Two years ago, the World Health Organisation (WHO) acknowledged that air pollution is the world’s worst environmental health risk. It also estimated that more than seven million people die prematurely due to air pollution every year, a staggering one in every eight deaths globally.
More than half of these deaths are as a result of household air pollution, almost all of which occurs in low- and middle-income countries, of which Africa has the highest number after South East Asia and the Western Pacific. This is partly caused by the large percentage of the population using domestic solid fuel. Onitsha, in Nigeria and South Africa have been identified as having high PM particles as against the WHO guideline of 20 micrograms per cubic metre.
Yet, the WHO has not put in place an air quality programme for its sub-Saharan Africa region, even though these exists for other regions. It is not clear why there is no WHO air quality programme in sub-Saharan Africa. A possible explanation may be that environmental health risk factors have always been overshadowed by other risk factors like malnutrition, HIV, TB and malaria.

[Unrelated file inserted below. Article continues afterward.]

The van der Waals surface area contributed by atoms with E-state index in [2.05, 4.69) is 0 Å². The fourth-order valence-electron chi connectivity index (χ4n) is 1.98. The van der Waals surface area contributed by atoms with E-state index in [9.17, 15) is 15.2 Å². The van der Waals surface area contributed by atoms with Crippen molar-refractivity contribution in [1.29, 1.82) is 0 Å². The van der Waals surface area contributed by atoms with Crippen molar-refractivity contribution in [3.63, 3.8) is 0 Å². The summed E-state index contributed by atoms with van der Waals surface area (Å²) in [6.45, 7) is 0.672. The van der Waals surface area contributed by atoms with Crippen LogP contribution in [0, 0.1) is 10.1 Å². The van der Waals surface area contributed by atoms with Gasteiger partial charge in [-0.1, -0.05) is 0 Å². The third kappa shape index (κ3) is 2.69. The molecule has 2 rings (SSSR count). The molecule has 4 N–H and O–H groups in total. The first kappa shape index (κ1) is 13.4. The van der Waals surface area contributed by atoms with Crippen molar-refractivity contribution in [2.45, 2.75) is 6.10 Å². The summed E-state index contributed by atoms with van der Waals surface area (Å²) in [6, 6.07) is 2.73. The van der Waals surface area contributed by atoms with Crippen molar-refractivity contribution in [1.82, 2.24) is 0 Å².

A progress report tabled at the UNEP’s headquarters in Nairobi, which urged leaders to take action to improve air quality with the support of the United Nations body, found Africa almost entirely absent.
Some of the challenges noted by concerned air quality experts and epidemiologists are:
- Lack of Information and Data
- Lack of continuous air quality monitoring
- Lack of resources to monitor and quantify the risks of air pollution
And what action can be taken to address this?
Moving on, African air quality and atmospheric science researchers and epidemiologists are applying innovative thinking to measuring air quality but it is critical that air quality data collected are available through data agreements to the public – from researchers to the media – so this data can be analysed and published to communicate the impact of air quality.
Tackling the problem will also need collaboration across academic disciplines, and global, regional and national governmental departments. The WHO and UNEP regional offices also need to be involved. African scientists can also work to develop local regional working groups focused on air quality under initiatives like Future Earth.
Ensuring all players work together towards more visibility, collaboration and support for air quality in Africa is crucial.